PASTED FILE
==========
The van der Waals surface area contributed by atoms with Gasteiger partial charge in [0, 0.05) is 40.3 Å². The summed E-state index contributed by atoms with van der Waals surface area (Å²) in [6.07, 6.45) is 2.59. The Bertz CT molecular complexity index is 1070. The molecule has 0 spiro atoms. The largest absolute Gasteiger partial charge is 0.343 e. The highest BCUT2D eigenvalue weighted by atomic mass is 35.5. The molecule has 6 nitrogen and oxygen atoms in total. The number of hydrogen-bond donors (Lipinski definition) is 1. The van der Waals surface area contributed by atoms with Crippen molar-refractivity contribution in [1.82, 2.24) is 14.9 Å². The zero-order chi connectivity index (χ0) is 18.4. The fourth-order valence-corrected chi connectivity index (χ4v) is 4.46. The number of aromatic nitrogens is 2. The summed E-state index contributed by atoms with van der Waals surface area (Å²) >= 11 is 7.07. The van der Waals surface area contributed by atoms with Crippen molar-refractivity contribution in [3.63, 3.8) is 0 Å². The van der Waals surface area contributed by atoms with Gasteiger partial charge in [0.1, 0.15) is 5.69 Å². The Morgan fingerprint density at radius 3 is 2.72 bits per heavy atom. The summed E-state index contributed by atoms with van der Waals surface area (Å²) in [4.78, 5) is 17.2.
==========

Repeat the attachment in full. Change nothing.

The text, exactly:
The van der Waals surface area contributed by atoms with Gasteiger partial charge in [0, 0.05) is 40.3 Å². The summed E-state index contributed by atoms with van der Waals surface area (Å²) in [6.07, 6.45) is 2.59. The Bertz CT molecular complexity index is 1070. The molecule has 0 spiro atoms. The largest absolute Gasteiger partial charge is 0.343 e. The highest BCUT2D eigenvalue weighted by atomic mass is 35.5. The molecule has 6 nitrogen and oxygen atoms in total. The number of hydrogen-bond donors (Lipinski definition) is 1. The van der Waals surface area contributed by atoms with Crippen molar-refractivity contribution in [1.82, 2.24) is 14.9 Å². The zero-order chi connectivity index (χ0) is 18.4. The fourth-order valence-corrected chi connectivity index (χ4v) is 4.46. The number of aromatic nitrogens is 2. The summed E-state index contributed by atoms with van der Waals surface area (Å²) >= 11 is 7.07. The van der Waals surface area contributed by atoms with Crippen molar-refractivity contribution in [3.63, 3.8) is 0 Å². The van der Waals surface area contributed by atoms with Gasteiger partial charge in [0.1, 0.15) is 5.69 Å². The Morgan fingerprint density at radius 3 is 2.72 bits per heavy atom. The summed E-state index contributed by atoms with van der Waals surface area (Å²) in [4.78, 5) is 17.2.